If the original Greek was 'men,' it was removed and the gender-neutered 'those' took its place. If the Greek was 'brothers,' it was removed and the gender-neutered 'Christian friends' (and later 'Christian siblings') took its place. If the Greek was 'Jews,' it was removed and 'they' or 'Jewish leaders' took its place. If the Hebrew was 'adam,' it was removed and the gender-neutered 'human being' took its place. It's all a project called the removal of "phallogocentricism in language."
Today, almost twenty years later, Evangelicals have been betrayed by their Bible scholars and are reading, preaching from, and memorizing Bibles that have, in countless places, betrayed the Greek and Hebrew inspired by the Holy Spirit. And now we read that...
God is a Spirit, infinite, eternal, and unchangeable, in his being, wisdom, power, holiness, justice, goodness, and truth. WSC Q4 (emphasis mine)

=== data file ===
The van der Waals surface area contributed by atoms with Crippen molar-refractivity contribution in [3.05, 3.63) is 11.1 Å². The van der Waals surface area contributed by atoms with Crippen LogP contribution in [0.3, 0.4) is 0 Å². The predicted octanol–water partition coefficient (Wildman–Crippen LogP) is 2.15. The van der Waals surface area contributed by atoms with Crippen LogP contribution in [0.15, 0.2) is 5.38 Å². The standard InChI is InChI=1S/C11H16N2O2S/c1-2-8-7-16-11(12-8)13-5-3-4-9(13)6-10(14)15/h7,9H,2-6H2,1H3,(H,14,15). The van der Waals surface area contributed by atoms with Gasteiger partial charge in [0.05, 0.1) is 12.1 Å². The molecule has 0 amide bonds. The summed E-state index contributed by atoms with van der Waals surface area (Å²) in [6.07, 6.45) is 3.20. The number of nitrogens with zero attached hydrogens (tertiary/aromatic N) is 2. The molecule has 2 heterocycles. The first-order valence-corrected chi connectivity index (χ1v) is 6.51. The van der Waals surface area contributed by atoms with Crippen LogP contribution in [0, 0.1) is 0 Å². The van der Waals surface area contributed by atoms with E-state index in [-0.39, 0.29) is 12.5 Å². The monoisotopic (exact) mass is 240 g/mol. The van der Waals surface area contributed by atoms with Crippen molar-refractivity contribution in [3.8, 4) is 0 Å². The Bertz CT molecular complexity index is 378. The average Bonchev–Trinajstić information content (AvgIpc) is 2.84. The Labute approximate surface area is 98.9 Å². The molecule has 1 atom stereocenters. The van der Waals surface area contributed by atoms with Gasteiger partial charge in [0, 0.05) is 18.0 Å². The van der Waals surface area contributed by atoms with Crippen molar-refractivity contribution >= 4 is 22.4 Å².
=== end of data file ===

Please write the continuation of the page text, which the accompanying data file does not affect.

That's how the Shorter Catechism answers "What is God?" The Westminster Confession has more to say but the focus is the same: a description of what amounts to "attributes" concluding with the Western formulation of the Trinity. None of these descriptions are wrong. I affirm them wholeheartedly. But should we start with attributes?
What are we describing when we begin with the "attributes of God"? Let me rephrase that: Who are we describing?
At first it's difficult to answer the question. If "what" is in view, we're probably describing God's "essence", His "substance" or "nature." It's of no small consequence that the possessive "his" or "God's" precedes this "what." But even so, we're left with "Who?"
Detectives do their best to determine whose body they've found before turning it over to the coroner for an autopsy. But here we are, giddy as we pick apart the parts of God long before we've stopped to consider Who God is...